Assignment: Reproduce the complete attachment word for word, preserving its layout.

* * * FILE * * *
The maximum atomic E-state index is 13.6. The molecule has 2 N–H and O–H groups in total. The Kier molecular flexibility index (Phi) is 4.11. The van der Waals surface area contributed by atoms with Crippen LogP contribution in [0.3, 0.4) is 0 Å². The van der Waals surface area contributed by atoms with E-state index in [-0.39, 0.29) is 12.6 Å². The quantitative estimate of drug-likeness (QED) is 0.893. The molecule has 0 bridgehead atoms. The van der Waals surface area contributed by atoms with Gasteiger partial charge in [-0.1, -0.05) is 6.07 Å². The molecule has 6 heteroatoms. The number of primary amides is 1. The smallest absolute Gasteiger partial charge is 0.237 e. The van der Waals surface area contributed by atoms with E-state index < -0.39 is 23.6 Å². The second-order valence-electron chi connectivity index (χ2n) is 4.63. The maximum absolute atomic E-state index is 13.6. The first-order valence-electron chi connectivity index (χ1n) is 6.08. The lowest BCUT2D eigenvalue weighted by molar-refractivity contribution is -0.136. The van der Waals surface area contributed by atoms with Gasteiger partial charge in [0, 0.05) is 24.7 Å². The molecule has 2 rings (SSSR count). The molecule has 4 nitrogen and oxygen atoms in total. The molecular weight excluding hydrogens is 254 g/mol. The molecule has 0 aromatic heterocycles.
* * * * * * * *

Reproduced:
The maximum atomic E-state index is 13.6. The molecule has 2 N–H and O–H groups in total. The Kier molecular flexibility index (Phi) is 4.11. The van der Waals surface area contributed by atoms with Crippen LogP contribution in [0.3, 0.4) is 0 Å². The van der Waals surface area contributed by atoms with E-state index in [-0.39, 0.29) is 12.6 Å². The quantitative estimate of drug-likeness (QED) is 0.893. The molecule has 0 bridgehead atoms. The van der Waals surface area contributed by atoms with Gasteiger partial charge in [-0.1, -0.05) is 6.07 Å². The molecule has 6 heteroatoms. The number of primary amides is 1. The smallest absolute Gasteiger partial charge is 0.237 e. The van der Waals surface area contributed by atoms with E-state index < -0.39 is 23.6 Å². The second-order valence-electron chi connectivity index (χ2n) is 4.63. The maximum absolute atomic E-state index is 13.6. The first-order valence-electron chi connectivity index (χ1n) is 6.08. The lowest BCUT2D eigenvalue weighted by molar-refractivity contribution is -0.136. The van der Waals surface area contributed by atoms with Gasteiger partial charge in [0, 0.05) is 24.7 Å². The molecule has 2 rings (SSSR count). The molecule has 4 nitrogen and oxygen atoms in total. The molecular weight excluding hydrogens is 254 g/mol. The molecule has 0 aromatic heterocycles.